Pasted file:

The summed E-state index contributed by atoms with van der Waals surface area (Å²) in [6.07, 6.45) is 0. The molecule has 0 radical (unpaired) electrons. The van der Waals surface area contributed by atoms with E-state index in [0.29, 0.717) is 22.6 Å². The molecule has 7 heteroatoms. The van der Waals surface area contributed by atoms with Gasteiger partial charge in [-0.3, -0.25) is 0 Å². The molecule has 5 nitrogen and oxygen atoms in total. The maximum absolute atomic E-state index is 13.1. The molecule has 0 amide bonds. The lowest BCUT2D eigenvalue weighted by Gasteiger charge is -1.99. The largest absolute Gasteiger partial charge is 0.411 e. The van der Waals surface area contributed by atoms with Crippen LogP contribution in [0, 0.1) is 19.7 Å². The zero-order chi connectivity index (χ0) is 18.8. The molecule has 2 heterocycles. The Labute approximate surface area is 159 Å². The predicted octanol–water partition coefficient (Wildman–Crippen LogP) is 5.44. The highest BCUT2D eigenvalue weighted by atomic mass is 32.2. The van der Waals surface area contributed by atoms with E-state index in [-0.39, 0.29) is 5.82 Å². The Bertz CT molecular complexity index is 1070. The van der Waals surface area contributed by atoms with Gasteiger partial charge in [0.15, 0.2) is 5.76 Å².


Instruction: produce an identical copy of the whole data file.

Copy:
The summed E-state index contributed by atoms with van der Waals surface area (Å²) in [6.07, 6.45) is 0. The molecule has 0 radical (unpaired) electrons. The van der Waals surface area contributed by atoms with E-state index in [0.29, 0.717) is 22.6 Å². The molecule has 7 heteroatoms. The van der Waals surface area contributed by atoms with Gasteiger partial charge in [-0.3, -0.25) is 0 Å². The molecule has 5 nitrogen and oxygen atoms in total. The maximum absolute atomic E-state index is 13.1. The molecule has 0 amide bonds. The lowest BCUT2D eigenvalue weighted by Gasteiger charge is -1.99. The largest absolute Gasteiger partial charge is 0.411 e. The van der Waals surface area contributed by atoms with Crippen LogP contribution in [0, 0.1) is 19.7 Å². The zero-order chi connectivity index (χ0) is 18.8. The molecule has 2 heterocycles. The Labute approximate surface area is 159 Å². The predicted octanol–water partition coefficient (Wildman–Crippen LogP) is 5.44. The highest BCUT2D eigenvalue weighted by atomic mass is 32.2. The van der Waals surface area contributed by atoms with E-state index in [-0.39, 0.29) is 5.82 Å². The Bertz CT molecular complexity index is 1070. The van der Waals surface area contributed by atoms with Gasteiger partial charge in [0.15, 0.2) is 5.76 Å².